CSIR lays down law on patent­ing

Fo­cus will be on li­cens­ing fees from patents and end­ing `bio­data patents' that only em­bel­lish a sci­en­tist's CV

Down to Earth - - COLUMN -

THERE ARE patents and then there are patents, and there is a vast gulf be­tween the two. There are patents that are use­ful and there are patents that are best de­scribed as or­na­men­tal. The first brings in rev­enue through li­cens­ing fees, while the other is some­thing that merely looks good on a sci­en­tist’s cur­ricu­lum vi­tae. That is what the Coun­cil of Sci­en­tific and In­dus­trial Re­search (csir) re­cently told its 18,000odd sci­en­tists. Be­have re­spon­si­bly on patents and cut out the fluff, said Di­rec­tor-Gen­eral Girish Sahni in a cut and dried let­ter he sent out to the 38 lab­o­ra­to­ries that come un­der the csir um­brella. The fluff is what are termed kbio­data patentsy, good to em­bel­lish a sci­en­tist’s pro­file and of no use oth­er­wise.

It is pos­si­bly the first time that such a mes­sage has gone out to pub­lic sec­tor sci­en­tists. In the patent fever that has been sweep­ing the coun­try in the past decade, the fo­cus has been to get sci­en­tists to kun­der­standy the im­por­tance of in­tel­lec­tual prop­erty rights (iprs), and to en­cour­age them to patent at the slight­est ex­cuse. While csir has had a much longer his­tory of pro­mot­ing iprs, it was prac­ti­cally a vir­gin ex­er­cise at the In­dian Coun­cil of Agri­cul­tural Re­search (icar) which some years ago, had set up a spe­cial di­vi­sion un­der an as­sis­tant di­rec­tor-gen­eral to fos­ter the drive for patents. This had some un­ex­pected re­sults: sci­en­tists were even per­mit­ted to patent recipes (see ‘icar chases patents for pickle’, Down To Earth, 16-30 Septem­ber, 2014).

csir boasts the largest port­fo­lio of patents among pub­lic-funded re­search in­sti­tu­tions in the coun­try—as it should since its labs work on a vast gamut of re­search, from chem­i­cals to nan­otech­nol­ogy and from phar­ma­ceu­ti­cals to space physics. Its record on li­cens­ing is also said to be cred­itable. A study con­ducted in 2012 by SpicyIP, a web­site ded­i­cated to ipr mat­ters, gave an as­ton­ish­ing per­cent­age of li­cens­ing of its patents at 21.3 per cent. This was cal­cu­lated on the ba­sis of the 454 li­cens­ing deals— the web­site re­duced it to 400 to cut out du­pli­ca­tion of deals—which csir had claimed from its ac­tive patent list of 1,872. How­ever, just a month af­ter the SpicyIP study, a press re­lease is­sued by the min­is­ter of Sci­ence and Tech­nol­ogy said that csir had li­censed just nine per­cent of its patents.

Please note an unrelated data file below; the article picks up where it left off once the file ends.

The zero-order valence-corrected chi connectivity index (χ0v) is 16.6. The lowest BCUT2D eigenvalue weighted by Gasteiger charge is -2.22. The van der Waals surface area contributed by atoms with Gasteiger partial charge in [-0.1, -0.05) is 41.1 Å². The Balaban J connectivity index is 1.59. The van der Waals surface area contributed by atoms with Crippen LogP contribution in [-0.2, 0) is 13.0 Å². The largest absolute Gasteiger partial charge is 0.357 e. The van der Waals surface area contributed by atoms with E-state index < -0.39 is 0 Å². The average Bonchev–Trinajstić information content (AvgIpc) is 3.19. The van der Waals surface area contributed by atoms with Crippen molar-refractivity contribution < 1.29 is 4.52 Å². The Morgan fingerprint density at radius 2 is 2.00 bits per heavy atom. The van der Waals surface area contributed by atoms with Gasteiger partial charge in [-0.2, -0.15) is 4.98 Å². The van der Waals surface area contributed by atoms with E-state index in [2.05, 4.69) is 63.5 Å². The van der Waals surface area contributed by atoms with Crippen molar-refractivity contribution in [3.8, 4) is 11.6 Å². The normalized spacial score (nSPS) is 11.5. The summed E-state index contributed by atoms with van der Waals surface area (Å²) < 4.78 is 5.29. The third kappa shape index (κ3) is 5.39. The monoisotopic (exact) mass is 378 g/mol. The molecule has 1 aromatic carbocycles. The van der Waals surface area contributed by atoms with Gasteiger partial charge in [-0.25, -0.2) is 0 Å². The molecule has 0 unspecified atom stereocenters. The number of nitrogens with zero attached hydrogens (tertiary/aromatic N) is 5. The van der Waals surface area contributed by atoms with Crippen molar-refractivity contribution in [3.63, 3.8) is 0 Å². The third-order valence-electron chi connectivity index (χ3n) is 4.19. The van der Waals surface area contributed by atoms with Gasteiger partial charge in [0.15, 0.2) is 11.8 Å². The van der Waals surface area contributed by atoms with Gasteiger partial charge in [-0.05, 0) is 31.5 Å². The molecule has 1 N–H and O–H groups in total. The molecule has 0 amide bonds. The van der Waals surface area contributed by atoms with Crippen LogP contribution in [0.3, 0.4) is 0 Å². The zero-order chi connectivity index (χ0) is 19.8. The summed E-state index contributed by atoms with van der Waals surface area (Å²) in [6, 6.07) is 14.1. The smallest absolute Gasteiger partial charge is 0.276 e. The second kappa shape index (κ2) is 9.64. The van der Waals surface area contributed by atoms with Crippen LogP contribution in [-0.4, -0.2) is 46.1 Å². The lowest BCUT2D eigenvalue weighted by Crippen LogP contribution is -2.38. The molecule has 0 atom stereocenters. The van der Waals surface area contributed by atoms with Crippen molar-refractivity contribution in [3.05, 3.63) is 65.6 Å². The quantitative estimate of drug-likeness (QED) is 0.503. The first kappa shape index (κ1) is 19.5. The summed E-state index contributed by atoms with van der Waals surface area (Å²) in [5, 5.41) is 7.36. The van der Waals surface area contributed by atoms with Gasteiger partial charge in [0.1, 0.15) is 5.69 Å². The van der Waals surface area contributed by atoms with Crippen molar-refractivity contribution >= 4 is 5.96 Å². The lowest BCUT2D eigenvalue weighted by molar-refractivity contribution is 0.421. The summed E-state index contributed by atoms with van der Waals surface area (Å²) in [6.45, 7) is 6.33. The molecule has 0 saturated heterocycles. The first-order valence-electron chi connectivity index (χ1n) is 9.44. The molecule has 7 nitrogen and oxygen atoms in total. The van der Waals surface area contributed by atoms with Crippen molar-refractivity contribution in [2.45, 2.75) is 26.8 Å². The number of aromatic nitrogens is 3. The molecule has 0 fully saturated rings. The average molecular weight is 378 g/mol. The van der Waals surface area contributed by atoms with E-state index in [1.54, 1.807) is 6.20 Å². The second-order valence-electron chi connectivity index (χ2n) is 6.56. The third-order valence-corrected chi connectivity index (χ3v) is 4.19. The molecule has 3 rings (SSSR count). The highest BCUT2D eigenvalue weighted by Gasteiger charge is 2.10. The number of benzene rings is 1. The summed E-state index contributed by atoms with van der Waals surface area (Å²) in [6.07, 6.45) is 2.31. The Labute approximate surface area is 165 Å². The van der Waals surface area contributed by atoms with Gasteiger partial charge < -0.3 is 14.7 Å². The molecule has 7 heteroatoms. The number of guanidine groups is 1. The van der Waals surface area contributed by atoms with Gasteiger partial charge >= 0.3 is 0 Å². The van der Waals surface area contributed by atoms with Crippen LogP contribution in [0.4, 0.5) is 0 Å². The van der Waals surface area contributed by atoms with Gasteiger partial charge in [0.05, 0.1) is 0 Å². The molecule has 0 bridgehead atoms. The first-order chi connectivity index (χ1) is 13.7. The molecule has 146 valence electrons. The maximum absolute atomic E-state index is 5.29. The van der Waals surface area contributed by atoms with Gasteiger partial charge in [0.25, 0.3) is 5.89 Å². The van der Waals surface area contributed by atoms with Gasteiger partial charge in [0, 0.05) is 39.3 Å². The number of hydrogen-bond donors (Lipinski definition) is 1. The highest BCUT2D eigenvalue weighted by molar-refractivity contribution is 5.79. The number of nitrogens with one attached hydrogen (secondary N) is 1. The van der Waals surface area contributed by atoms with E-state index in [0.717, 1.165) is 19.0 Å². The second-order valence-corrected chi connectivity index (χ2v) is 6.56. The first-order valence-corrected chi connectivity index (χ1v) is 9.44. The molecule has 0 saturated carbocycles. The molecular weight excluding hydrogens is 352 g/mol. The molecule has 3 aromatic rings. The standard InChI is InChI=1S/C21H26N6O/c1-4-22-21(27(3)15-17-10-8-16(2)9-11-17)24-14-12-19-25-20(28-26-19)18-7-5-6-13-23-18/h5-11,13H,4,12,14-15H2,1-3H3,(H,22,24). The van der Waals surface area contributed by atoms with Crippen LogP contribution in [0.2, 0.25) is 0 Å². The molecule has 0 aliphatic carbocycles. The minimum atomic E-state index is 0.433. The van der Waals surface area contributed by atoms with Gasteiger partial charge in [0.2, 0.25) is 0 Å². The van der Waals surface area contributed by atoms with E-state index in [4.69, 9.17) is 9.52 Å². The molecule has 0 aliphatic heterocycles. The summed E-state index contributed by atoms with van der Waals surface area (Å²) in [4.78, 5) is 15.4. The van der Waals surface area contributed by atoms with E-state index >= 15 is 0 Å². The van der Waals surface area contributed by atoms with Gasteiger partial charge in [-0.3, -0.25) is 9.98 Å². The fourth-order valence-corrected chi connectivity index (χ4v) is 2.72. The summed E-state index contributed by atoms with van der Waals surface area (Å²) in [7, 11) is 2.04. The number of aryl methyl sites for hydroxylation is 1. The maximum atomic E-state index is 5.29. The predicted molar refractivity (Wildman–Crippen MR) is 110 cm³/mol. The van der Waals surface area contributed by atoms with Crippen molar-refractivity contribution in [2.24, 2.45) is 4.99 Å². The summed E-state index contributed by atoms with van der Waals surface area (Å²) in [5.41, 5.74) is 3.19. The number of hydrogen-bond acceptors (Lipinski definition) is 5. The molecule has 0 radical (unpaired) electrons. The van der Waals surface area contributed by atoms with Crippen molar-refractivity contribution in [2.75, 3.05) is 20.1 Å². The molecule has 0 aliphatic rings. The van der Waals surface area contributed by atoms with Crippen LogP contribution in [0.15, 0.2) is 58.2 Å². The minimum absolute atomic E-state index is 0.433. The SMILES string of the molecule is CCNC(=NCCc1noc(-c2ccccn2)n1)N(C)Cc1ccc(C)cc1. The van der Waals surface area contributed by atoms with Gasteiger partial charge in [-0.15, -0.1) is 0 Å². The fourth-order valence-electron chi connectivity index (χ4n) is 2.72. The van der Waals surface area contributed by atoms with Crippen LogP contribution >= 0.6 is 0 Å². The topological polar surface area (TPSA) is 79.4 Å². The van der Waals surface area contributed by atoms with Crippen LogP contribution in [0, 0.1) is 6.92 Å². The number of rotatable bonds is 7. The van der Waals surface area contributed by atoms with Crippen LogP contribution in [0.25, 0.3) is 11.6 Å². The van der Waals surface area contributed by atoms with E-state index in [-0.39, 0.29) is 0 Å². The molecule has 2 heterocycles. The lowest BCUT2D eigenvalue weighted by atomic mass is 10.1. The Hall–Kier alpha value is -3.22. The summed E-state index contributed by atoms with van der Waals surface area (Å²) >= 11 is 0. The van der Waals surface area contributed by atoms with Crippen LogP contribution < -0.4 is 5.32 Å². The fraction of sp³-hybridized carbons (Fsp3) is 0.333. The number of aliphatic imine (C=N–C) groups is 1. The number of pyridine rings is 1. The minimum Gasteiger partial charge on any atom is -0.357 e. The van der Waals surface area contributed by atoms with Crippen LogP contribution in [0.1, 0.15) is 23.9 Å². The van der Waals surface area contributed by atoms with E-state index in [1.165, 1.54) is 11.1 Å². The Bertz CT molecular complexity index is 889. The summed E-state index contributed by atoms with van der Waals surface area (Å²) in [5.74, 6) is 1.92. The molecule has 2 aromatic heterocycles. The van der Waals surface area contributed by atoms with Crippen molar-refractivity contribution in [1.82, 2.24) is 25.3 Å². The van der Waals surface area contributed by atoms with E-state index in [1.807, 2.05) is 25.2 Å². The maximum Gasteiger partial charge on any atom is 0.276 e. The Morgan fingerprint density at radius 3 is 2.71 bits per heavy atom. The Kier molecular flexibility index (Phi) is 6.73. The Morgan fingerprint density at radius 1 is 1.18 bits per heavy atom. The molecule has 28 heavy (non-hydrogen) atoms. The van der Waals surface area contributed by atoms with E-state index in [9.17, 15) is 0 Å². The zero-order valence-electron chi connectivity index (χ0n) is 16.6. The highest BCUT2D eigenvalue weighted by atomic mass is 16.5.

Ob­vi­ously, not all is well with csir’s man­age­ment of ipr, as Sahni’s mis­sive re­veals. Patents are be­ing “filed for the sake of fil­ing with­out any techno-com­mer­cial and le­gal eval­u­a­tion” and the ma­jor­ity are just “bio­data patents”. What has also riled him is the ad hoc and il­log­i­cal choice of coun­tries for stak­ing the patent claims. A scru­tiny of the list of patents held by csir in 2013— I was un­able to lo­cate any­thing more up-to-date—does show a cu­ri­ous pen­chant for the odd­est of coun­tries where csir sci­en­tists have filed claims. Here is a small sam­ple: Croa­tia, Azer­bai­jan, Kyr­gyzs­tan, Uganda and Egypt.

“In­di­vid­ual sci­en­tists are us­ing them (patents) for get­ting pro­mo­tions and labs are play­ing a num­bers game. Once the patent is granted, nei­ther the sci­en­tist nor the lab both­ers about it. There is no se­ri­ous at­tempt to find li­censees nor is there a re­view sys­tem to pe­ri­od­i­cally look at the patent port­fo­lio,” reads Sahni’s let­ter. The Di­rec­tor-Gen­eral was head­ing csir’s In­sti­tute of Mi­cro­bial Tech­nol­ogy be­fore he was pro­moted and is, per­haps, ac­cus­tomed to see­ing bet­ter re­turns on patents. The let­ter is scathing about the lack of due dili­gence lead­ing to waste of fees that run into crores of ru­pees.

To show that it means busi­ness, csir is end­ing the free run. Hereafter, labs will fork out just 25-50 per cent of the cost of fil­ing and main­tain­ing patents. How­ever, if the labs are able to li­cense their iprs, csir will pro­vide a match­ing grant. In short, no re­turns‹no fund­ing.„

RI­TIKA BOHRA / CSE

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